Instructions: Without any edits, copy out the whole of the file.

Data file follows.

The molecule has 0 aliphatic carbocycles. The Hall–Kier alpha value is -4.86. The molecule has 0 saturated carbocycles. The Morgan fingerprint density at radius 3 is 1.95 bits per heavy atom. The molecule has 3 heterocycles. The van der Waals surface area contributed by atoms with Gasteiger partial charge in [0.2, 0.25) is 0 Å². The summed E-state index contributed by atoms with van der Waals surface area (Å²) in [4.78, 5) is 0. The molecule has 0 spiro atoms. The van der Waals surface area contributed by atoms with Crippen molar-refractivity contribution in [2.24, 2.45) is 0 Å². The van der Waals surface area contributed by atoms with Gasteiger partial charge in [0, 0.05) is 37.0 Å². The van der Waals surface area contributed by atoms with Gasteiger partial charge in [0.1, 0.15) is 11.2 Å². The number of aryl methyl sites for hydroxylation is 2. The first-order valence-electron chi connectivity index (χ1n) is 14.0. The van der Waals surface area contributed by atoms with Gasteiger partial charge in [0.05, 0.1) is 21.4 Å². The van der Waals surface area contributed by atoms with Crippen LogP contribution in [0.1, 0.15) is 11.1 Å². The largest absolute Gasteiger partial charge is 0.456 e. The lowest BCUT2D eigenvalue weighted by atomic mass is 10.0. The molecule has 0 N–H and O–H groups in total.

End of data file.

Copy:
The molecule has 0 aliphatic carbocycles. The Hall–Kier alpha value is -4.86. The molecule has 0 saturated carbocycles. The Morgan fingerprint density at radius 3 is 1.95 bits per heavy atom. The molecule has 3 heterocycles. The van der Waals surface area contributed by atoms with Gasteiger partial charge in [0.2, 0.25) is 0 Å². The summed E-state index contributed by atoms with van der Waals surface area (Å²) in [4.78, 5) is 0. The molecule has 0 spiro atoms. The van der Waals surface area contributed by atoms with Crippen molar-refractivity contribution in [2.24, 2.45) is 0 Å². The van der Waals surface area contributed by atoms with Gasteiger partial charge in [0, 0.05) is 37.0 Å². The van der Waals surface area contributed by atoms with Gasteiger partial charge in [0.1, 0.15) is 11.2 Å². The number of aryl methyl sites for hydroxylation is 2. The first-order valence-electron chi connectivity index (χ1n) is 14.0. The van der Waals surface area contributed by atoms with Gasteiger partial charge in [0.05, 0.1) is 21.4 Å². The van der Waals surface area contributed by atoms with Crippen LogP contribution in [0.1, 0.15) is 11.1 Å². The largest absolute Gasteiger partial charge is 0.456 e. The lowest BCUT2D eigenvalue weighted by atomic mass is 10.0. The molecule has 0 N–H and O–H groups in total.